Academe, too, has begun to hover over the agglomeration of entrepreneurial activity, partly driven by the imperatives of Whitehall’s confused and demented search for ‘value-added’ contributions to export growth, partly by the dawning awareness of a substantial cultural phenomenon that has become ripe for study, another set of entrails to be read, bones to be picked clean, once the Promethean heat has gone out. The linkage between universities and tech firms is still embryonic. The process by which companies can patent and adapt research to commercial ends, compared to its equivalent in the States, is Byzantine and needs to be reformed (but without inculcating the sort of IP trolling that has hindered genuine competition and growth in the US).

In terms of arts and culture, there is an energetic critical strain in the work of technologists, hackers, developers, games makers and businesses. A pervasive irony still courses through the area, in posters, restaurants and cafes, clothes, pets, pop-up shops, conversations, food, facial hair, multi-coloured mushrooms installed on the tops of buildings, and just about everything else. Sometimes layer upon layer of the stuff overlaps in such a way that it becomes vertiginous and you cannot tell what is serious and when you have disappeared down some sort of Ballardian sinkhole. Developers and coders often make ‘art’ in their spare time, or confess a desire to make more imaginative work, free from the constraints imposed on them by their agencies or clients – but these emerging artists (who would probably not refer to themselves by that name or even think of themselves as artists) are rarely recognized or championed by curators, producers or patrons in the cultural sector. The Barbican’s ‘Digital Revolution’ and partnership with Google, and the re-launch of The Space, among other things – have brought a renewed focus on digital art in the short term, but by and large there is still a lack of awareness about where the most interesting work is being made, who by, how to support it, and just how important it is.

The featureless corporate discourse, the ruthless financial zeal and rapacity of the zealots from the golden land across the Atlantic is still fundamentally alien – the sort of cold steel one encounters in transcripts of conference calls with Jeff Bezos and Mark Zuckerberg. That unreflective, appetitive will for dominance  doesn’t catch on in this country. It is still viewed with too much suspicion. Our horizons are just too narrow to think on that scale. There is still an element of ‘Make Do and Mend’ among all the techno-utopianism spouting forth from pundits, journalists, market-makers and bureaucrats. The maverick spirit of young English minds, the crossword-puzzling, code-cracking, tinkering inquisitiveness that begins with the Book of Riddles and ran through Bletchley is still strong.

But it can’t survive forever against the tide of corporate cash unless there are other frameworks of support and other rafts of public, charitable or philanthropic funding for it to cling to.

 

* In Bologna, at the Children’s Book Fair, where I went to speak about support for digital publishing in the UK, I met the CEO of a startup from New York – ‘Silicon Alley’. He was introduced to me by his assistant, a girl who regarded him with the sort of wide-eyed devotion usually reserved for the Messiah or the Mahdi. When I told him about ‘Silicon Roundabout’ he gave me a pitying smile that seemed to encompass the whole course of British Imperial decline and American ascendancy from 1918 onwards.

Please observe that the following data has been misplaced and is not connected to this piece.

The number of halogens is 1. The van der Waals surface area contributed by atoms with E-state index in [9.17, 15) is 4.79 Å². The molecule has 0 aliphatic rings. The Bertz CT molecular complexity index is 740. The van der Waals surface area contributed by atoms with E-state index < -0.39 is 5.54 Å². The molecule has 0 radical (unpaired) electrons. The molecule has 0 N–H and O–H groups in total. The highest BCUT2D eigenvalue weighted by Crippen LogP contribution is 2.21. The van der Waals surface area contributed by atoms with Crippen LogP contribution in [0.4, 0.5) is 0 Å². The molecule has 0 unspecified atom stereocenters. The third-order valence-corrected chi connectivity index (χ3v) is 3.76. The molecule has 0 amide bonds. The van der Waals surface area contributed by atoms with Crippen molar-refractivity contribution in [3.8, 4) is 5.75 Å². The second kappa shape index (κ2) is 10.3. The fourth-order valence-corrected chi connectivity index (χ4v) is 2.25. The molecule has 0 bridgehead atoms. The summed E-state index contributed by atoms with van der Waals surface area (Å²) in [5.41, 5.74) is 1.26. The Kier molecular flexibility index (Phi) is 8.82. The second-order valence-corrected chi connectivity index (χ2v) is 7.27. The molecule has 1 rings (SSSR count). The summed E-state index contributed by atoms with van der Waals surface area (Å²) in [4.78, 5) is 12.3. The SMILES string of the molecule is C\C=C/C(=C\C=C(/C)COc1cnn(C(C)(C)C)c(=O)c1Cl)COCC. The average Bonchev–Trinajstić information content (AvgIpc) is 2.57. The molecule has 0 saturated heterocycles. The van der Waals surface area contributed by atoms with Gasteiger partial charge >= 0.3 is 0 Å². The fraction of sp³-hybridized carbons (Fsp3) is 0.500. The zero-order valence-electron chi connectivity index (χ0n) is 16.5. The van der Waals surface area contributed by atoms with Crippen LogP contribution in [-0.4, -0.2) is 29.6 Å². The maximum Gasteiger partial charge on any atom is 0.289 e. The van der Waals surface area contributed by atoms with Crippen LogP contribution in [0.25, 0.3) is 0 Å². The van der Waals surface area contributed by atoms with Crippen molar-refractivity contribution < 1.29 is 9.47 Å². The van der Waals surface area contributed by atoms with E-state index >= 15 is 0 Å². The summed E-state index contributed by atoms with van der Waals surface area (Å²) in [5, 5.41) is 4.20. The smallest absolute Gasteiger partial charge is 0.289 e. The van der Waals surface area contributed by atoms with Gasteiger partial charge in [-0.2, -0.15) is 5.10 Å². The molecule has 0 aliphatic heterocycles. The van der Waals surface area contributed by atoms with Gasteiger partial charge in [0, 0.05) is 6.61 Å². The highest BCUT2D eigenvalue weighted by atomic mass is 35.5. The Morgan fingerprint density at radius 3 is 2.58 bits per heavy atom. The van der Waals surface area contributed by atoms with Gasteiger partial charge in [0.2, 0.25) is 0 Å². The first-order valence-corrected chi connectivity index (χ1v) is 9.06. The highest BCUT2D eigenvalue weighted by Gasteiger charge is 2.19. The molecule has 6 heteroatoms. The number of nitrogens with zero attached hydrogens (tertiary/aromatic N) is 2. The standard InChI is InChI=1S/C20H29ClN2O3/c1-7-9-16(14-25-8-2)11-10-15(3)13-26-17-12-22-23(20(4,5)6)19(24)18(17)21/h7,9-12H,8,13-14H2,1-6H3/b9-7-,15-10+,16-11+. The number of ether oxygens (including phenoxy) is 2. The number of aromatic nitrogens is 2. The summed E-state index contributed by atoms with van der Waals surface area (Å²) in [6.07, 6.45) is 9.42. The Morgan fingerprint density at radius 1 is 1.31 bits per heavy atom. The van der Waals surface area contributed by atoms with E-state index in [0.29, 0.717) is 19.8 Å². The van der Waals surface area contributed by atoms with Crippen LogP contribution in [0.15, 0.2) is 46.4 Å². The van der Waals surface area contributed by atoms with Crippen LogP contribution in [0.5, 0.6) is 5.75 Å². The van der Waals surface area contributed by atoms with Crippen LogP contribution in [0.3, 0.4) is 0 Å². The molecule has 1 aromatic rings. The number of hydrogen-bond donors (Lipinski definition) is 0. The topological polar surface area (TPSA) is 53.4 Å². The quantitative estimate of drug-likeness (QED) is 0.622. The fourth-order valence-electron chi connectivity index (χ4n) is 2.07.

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Innovation, Disruption and ‘Anti-fragility’

June 19th, 2014 — 10:38am

Jill Lepore has a much-discussed article in the latest New Yorker about innovation, in particular the book “The Innovator’s Dilemma” by Clayton M. Christensen and the theories it contains and the influence those theories have had. She gracefully debunks the ideology of disruption, pointing out that many of its claimed successes are, on closer inspection, nothing of the kind, and that the whole premise of widespread disruption leading to greater efficiency and generating better economic performance is built on very shaky foundations.

‘Disruption’, in its most common usage, seems to be closely related to Schumpeter’s idea of ‘Creative Destruction’* – the idea that markets need to clear by ruthlessly burning away dead wood, or failing businesses, to spur future growth. And of course Schumpeter’s analysis of the business cycle and ‘Kondratiev Waves’ anticipates the idea of disruptive or path-breaking new technologies leading to economic expansion. It’s surely no coincidence, then, that as the venerable economist’s ideas have resurfaced – (e.g. in a recent Nesta report: http://www.nesta.org.uk/publications/schumpeter-comes-whitehall )** – this has coincided with the ubiquitous deployment of the terminology of disruption and the worship of disruption among hungry start-ups and new businesses keen to do away with the old behemoths and inherit their customers and profits.

Why is this idea, this way of thinking about business and the wider economy, so powerful? Why does it have such an appeal to the instincts of aggressive entrepreneurs and investors, as opposed to the much more successful and widely accepted (at least in academic circles), Keynesian model of the economy which has in fact helped to moderate recessions and depressions, create greater employment, keep inflation low, reduce inequality, etc… for extended periods of time?